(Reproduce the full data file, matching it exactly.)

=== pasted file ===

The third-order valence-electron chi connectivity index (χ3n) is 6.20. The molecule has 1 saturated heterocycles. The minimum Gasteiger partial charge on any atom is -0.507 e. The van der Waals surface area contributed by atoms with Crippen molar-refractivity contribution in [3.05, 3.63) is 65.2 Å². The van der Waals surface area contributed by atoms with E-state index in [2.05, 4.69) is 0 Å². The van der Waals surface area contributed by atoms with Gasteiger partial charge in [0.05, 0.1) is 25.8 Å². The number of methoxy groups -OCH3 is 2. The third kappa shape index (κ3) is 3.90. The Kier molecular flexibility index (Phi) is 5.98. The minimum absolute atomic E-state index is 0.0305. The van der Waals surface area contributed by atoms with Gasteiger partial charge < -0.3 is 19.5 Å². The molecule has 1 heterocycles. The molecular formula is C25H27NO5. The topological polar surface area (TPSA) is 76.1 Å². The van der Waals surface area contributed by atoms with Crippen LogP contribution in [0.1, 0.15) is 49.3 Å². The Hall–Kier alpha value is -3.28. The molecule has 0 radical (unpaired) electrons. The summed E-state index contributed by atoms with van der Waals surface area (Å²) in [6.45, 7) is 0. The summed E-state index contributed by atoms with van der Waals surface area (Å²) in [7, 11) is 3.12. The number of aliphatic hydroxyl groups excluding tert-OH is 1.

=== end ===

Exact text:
The third-order valence-electron chi connectivity index (χ3n) is 6.20. The molecule has 1 saturated heterocycles. The minimum Gasteiger partial charge on any atom is -0.507 e. The van der Waals surface area contributed by atoms with Crippen molar-refractivity contribution in [3.05, 3.63) is 65.2 Å². The van der Waals surface area contributed by atoms with E-state index in [2.05, 4.69) is 0 Å². The van der Waals surface area contributed by atoms with Gasteiger partial charge in [0.05, 0.1) is 25.8 Å². The number of methoxy groups -OCH3 is 2. The third kappa shape index (κ3) is 3.90. The Kier molecular flexibility index (Phi) is 5.98. The minimum absolute atomic E-state index is 0.0305. The van der Waals surface area contributed by atoms with Gasteiger partial charge < -0.3 is 19.5 Å². The molecule has 1 heterocycles. The molecular formula is C25H27NO5. The topological polar surface area (TPSA) is 76.1 Å². The van der Waals surface area contributed by atoms with Crippen LogP contribution in [0.1, 0.15) is 49.3 Å². The Hall–Kier alpha value is -3.28. The molecule has 0 radical (unpaired) electrons. The summed E-state index contributed by atoms with van der Waals surface area (Å²) in [6.45, 7) is 0. The summed E-state index contributed by atoms with van der Waals surface area (Å²) in [7, 11) is 3.12. The number of aliphatic hydroxyl groups excluding tert-OH is 1.